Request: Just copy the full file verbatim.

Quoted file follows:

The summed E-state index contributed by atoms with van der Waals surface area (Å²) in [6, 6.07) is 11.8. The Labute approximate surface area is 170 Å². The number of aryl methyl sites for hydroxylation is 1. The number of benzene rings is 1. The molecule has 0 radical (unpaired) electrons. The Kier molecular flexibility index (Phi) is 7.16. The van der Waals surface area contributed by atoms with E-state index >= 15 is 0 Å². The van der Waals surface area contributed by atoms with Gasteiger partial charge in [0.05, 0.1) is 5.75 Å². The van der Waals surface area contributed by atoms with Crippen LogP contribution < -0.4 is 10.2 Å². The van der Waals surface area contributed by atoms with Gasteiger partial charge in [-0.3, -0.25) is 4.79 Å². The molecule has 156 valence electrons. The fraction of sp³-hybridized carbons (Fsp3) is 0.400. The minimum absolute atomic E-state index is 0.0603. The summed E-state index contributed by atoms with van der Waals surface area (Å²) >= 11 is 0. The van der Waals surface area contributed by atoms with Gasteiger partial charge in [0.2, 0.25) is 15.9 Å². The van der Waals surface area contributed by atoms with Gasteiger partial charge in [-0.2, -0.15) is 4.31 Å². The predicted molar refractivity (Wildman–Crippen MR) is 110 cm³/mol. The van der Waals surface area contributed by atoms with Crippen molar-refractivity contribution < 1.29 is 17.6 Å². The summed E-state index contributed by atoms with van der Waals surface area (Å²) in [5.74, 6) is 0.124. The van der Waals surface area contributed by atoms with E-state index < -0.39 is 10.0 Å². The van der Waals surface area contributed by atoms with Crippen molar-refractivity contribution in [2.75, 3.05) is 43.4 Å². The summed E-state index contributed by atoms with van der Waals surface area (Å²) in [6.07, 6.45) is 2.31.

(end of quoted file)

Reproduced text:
The summed E-state index contributed by atoms with van der Waals surface area (Å²) in [6, 6.07) is 11.8. The Labute approximate surface area is 170 Å². The number of aryl methyl sites for hydroxylation is 1. The number of benzene rings is 1. The molecule has 0 radical (unpaired) electrons. The Kier molecular flexibility index (Phi) is 7.16. The van der Waals surface area contributed by atoms with E-state index >= 15 is 0 Å². The van der Waals surface area contributed by atoms with Gasteiger partial charge in [0.05, 0.1) is 5.75 Å². The van der Waals surface area contributed by atoms with Crippen LogP contribution < -0.4 is 10.2 Å². The van der Waals surface area contributed by atoms with Gasteiger partial charge in [-0.3, -0.25) is 4.79 Å². The molecule has 156 valence electrons. The fraction of sp³-hybridized carbons (Fsp3) is 0.400. The minimum absolute atomic E-state index is 0.0603. The summed E-state index contributed by atoms with van der Waals surface area (Å²) >= 11 is 0. The van der Waals surface area contributed by atoms with Gasteiger partial charge in [0.2, 0.25) is 15.9 Å². The van der Waals surface area contributed by atoms with Gasteiger partial charge in [-0.2, -0.15) is 4.31 Å². The predicted molar refractivity (Wildman–Crippen MR) is 110 cm³/mol. The van der Waals surface area contributed by atoms with Crippen molar-refractivity contribution < 1.29 is 17.6 Å². The summed E-state index contributed by atoms with van der Waals surface area (Å²) in [5.74, 6) is 0.124. The van der Waals surface area contributed by atoms with E-state index < -0.39 is 10.0 Å². The van der Waals surface area contributed by atoms with Crippen molar-refractivity contribution in [2.75, 3.05) is 43.4 Å². The summed E-state index contributed by atoms with van der Waals surface area (Å²) in [6.07, 6.45) is 2.31.